Even after you clean the burr, I would still use a torque wrench for the recommended setting of the hub, before backing it back out to the next cotter pin hole. I always have to make sure to remember to coat the oil seal lip with some bearing grease.
What makes it so exciting to get older is black holes of short term memory. I sometimes have to make a checklist so I will not have to tear it all apart just to make sure, I did not forget that screw on the ground next to me..
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Old 05-04-2016, 07:29 AM   #586
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Quote:
Originally Posted by PeterH-Airstreamer View Post
I am sure you understood, why I was asking that stupid question?
Yep, sure did

Quote:
If you would only have the oil seal and the inner bearing in place to hold the hub, the nut would go further than it ever needs to if the outer bearing would be in place.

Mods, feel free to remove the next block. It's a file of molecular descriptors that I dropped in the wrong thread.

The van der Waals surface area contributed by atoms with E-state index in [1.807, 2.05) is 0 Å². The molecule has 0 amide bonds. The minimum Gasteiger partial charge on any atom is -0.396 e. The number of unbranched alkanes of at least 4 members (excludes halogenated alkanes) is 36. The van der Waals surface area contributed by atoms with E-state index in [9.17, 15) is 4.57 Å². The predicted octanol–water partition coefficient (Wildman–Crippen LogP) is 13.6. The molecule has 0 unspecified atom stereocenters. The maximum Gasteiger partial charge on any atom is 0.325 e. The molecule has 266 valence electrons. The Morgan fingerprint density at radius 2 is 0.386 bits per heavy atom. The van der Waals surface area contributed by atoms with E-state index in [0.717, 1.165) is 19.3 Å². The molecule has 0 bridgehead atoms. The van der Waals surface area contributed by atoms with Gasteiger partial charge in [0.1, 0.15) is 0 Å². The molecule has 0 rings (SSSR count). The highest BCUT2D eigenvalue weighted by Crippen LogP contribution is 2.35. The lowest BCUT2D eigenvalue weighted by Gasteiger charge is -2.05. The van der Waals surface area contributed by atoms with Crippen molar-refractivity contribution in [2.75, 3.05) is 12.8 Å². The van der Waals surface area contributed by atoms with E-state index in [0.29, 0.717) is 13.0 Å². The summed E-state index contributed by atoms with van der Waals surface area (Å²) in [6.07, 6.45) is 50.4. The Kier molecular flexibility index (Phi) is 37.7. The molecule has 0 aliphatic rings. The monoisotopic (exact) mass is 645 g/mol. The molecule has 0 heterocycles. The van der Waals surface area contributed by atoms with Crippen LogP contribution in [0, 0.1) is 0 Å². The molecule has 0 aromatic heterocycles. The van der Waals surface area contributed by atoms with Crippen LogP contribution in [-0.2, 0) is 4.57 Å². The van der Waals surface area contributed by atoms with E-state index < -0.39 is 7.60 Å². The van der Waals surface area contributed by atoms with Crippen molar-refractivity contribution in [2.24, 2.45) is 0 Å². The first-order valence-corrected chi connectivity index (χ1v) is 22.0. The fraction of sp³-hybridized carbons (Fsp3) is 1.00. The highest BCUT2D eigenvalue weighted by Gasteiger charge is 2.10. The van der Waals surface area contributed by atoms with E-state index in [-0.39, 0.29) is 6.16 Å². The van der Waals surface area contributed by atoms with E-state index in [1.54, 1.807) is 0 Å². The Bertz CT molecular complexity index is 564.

The nut never makes it past the holes for cotter pins. The nut starts getting difficult to turn when the nut reaches the holes.

Quote:
Even after you clean the burr, I would still use a torque wrench for the recommended setting of the hub, before backing it back out to the next cotter pin hole. I always have to make sure to remember to coat the oil seal lip with some bearing grease.
Yep, I always use the torque as described in the manual, which in 1974 was 12 ft lbs.

Quote:
What makes it so exciting to get older is black holes of short term memory. I sometimes have to make a checklist so I will not have to tear it all apart just to make sure, I did not forget that screw on the ground next to me..
I've reached a point where I have lists to keep track of lists
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Old 05-04-2016, 06:46 PM   #587